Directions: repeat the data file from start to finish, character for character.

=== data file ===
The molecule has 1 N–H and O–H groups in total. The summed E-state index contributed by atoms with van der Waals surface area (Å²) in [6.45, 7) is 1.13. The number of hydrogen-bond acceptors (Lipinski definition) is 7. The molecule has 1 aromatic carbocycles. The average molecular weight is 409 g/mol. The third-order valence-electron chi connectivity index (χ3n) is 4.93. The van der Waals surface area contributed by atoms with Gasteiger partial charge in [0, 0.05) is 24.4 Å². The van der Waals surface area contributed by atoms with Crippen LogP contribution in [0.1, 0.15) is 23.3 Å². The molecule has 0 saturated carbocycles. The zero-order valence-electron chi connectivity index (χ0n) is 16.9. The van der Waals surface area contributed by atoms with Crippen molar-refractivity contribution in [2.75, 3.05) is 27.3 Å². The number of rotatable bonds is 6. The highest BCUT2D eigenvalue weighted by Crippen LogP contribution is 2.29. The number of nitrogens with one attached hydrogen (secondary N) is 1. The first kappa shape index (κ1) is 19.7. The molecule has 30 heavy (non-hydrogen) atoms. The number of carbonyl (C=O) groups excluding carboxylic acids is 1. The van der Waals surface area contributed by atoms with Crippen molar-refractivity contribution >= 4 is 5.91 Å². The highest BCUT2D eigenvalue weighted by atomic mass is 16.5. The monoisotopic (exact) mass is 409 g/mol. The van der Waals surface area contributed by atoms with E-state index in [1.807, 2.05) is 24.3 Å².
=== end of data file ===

The molecule has 1 N–H and O–H groups in total. The summed E-state index contributed by atoms with van der Waals surface area (Å²) in [6.45, 7) is 1.13. The number of hydrogen-bond acceptors (Lipinski definition) is 7. The molecule has 1 aromatic carbocycles. The average molecular weight is 409 g/mol. The third-order valence-electron chi connectivity index (χ3n) is 4.93. The van der Waals surface area contributed by atoms with Gasteiger partial charge in [0, 0.05) is 24.4 Å². The van der Waals surface area contributed by atoms with Crippen LogP contribution in [0.1, 0.15) is 23.3 Å². The molecule has 0 saturated carbocycles. The zero-order valence-electron chi connectivity index (χ0n) is 16.9. The van der Waals surface area contributed by atoms with Crippen molar-refractivity contribution in [2.75, 3.05) is 27.3 Å². The number of rotatable bonds is 6. The highest BCUT2D eigenvalue weighted by Crippen LogP contribution is 2.29. The number of nitrogens with one attached hydrogen (secondary N) is 1. The first kappa shape index (κ1) is 19.7. The molecule has 30 heavy (non-hydrogen) atoms. The number of carbonyl (C=O) groups excluding carboxylic acids is 1. The van der Waals surface area contributed by atoms with Crippen molar-refractivity contribution >= 4 is 5.91 Å². The highest BCUT2D eigenvalue weighted by atomic mass is 16.5. The monoisotopic (exact) mass is 409 g/mol. The van der Waals surface area contributed by atoms with E-state index in [1.807, 2.05) is 24.3 Å².